“These girls have some impressive credentials.”
Girls? Shit, she had no chance here, not if her boss thought of the applicants as “girls”. Not that it would stop her trying. She owed it to herself, to the rest of the women fighting to make a serious name in modern journalism. No, fuck that. She wanted this job, period. She wasn’t doing it for anyone else, she was doing it for her. “So there’s no problem, right? I have the experience and the knowledge. I even have the qualifications.” What more does he want?
Neville shifted in his chair, the worn leather not giving out even a squeak, he’d done it so often. He’d brought the chair from home, something that had some kind of relevance to him but she had no idea what. He glanced away, down to her application, which currently lay on his cluttered desk. “It’s more than that.”
And then she knew. He wasn’t telling her the entire truth. It wasn’t Nev, it was Mattson—the big guy, the disgustingly wealthy man who’d just added NewsInc to his portfolio of media interests. He was notorious for effecting change, putting in his own people when a natural vacancy occurred. Or he’d just order those below him to do it. Old Man Mattson had told Neville to employ the pretty ones.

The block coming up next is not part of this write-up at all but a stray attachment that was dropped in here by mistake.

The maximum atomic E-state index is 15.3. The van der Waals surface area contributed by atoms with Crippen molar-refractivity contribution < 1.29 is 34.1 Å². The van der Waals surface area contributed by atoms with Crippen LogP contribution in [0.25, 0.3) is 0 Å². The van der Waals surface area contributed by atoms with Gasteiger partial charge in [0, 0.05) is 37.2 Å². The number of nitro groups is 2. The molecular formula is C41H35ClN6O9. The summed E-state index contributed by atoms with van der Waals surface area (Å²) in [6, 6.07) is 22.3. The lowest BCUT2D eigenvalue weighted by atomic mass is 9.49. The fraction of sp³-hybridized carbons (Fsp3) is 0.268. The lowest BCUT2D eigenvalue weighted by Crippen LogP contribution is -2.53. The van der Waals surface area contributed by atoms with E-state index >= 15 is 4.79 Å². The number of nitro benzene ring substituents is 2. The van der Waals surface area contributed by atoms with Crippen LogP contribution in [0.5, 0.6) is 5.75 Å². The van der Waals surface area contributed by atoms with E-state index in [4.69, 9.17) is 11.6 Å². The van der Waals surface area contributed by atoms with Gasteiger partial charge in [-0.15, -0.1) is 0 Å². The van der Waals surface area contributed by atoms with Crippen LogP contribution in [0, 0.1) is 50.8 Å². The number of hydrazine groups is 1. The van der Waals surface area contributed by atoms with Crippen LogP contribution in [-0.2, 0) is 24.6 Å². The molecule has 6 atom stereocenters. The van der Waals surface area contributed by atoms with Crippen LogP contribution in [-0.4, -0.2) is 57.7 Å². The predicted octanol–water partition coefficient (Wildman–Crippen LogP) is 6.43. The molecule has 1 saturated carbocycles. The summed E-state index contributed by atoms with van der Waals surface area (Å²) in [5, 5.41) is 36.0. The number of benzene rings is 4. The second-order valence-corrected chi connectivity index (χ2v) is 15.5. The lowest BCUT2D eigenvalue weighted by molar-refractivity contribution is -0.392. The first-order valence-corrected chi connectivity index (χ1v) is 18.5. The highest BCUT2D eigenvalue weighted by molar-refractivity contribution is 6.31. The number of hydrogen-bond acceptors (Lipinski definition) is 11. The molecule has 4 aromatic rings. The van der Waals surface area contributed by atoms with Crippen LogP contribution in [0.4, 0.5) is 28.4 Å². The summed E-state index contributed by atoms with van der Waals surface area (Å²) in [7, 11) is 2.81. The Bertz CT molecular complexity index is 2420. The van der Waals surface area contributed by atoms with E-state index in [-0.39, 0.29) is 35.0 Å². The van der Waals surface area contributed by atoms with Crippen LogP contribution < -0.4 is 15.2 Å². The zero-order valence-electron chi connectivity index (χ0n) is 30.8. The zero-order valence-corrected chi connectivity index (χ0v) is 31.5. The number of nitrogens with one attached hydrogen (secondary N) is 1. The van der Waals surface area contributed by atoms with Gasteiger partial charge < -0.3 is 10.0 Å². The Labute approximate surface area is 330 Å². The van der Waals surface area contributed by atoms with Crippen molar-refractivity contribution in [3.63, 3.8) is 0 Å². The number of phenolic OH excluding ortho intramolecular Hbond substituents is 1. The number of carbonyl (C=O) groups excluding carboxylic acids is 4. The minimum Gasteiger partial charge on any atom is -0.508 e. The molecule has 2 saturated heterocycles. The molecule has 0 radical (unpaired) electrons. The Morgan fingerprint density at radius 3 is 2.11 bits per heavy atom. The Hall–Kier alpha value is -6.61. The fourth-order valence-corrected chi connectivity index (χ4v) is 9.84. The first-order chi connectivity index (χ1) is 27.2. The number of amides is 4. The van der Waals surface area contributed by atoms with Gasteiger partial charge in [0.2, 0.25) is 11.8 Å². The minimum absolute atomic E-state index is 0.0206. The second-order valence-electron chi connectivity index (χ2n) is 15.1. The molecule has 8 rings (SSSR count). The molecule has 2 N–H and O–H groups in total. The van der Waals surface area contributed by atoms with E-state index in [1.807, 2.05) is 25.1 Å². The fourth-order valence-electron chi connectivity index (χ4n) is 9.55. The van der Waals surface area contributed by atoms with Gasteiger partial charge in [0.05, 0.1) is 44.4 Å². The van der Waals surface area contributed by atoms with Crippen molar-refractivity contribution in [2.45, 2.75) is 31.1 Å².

Nev sighed and rubbed his jaw, his discomfort palpable. “I’d hire you if I could. You’re good at what you do. But I want someone who’s comfortable in China.”
Fuck, oh fuck. She didn’t have much experience in that part of the world. If he lucked on a bimbo who’d visited China, who knew it better than she did, she wouldn’t stand a chance.
“Do you speak any Chinese languages?”
“Some.” Not well enough. “But I can get up to speed fast.” Even if it killed her. But she didn’t know her way around China, had few contacts there.
“I interviewed a few interesting candidates today.” He was looking more comfortable now, an easy smile slowly spreading over his face. “One of them is fluent in Mandarin and she lived in China for a couple of years.”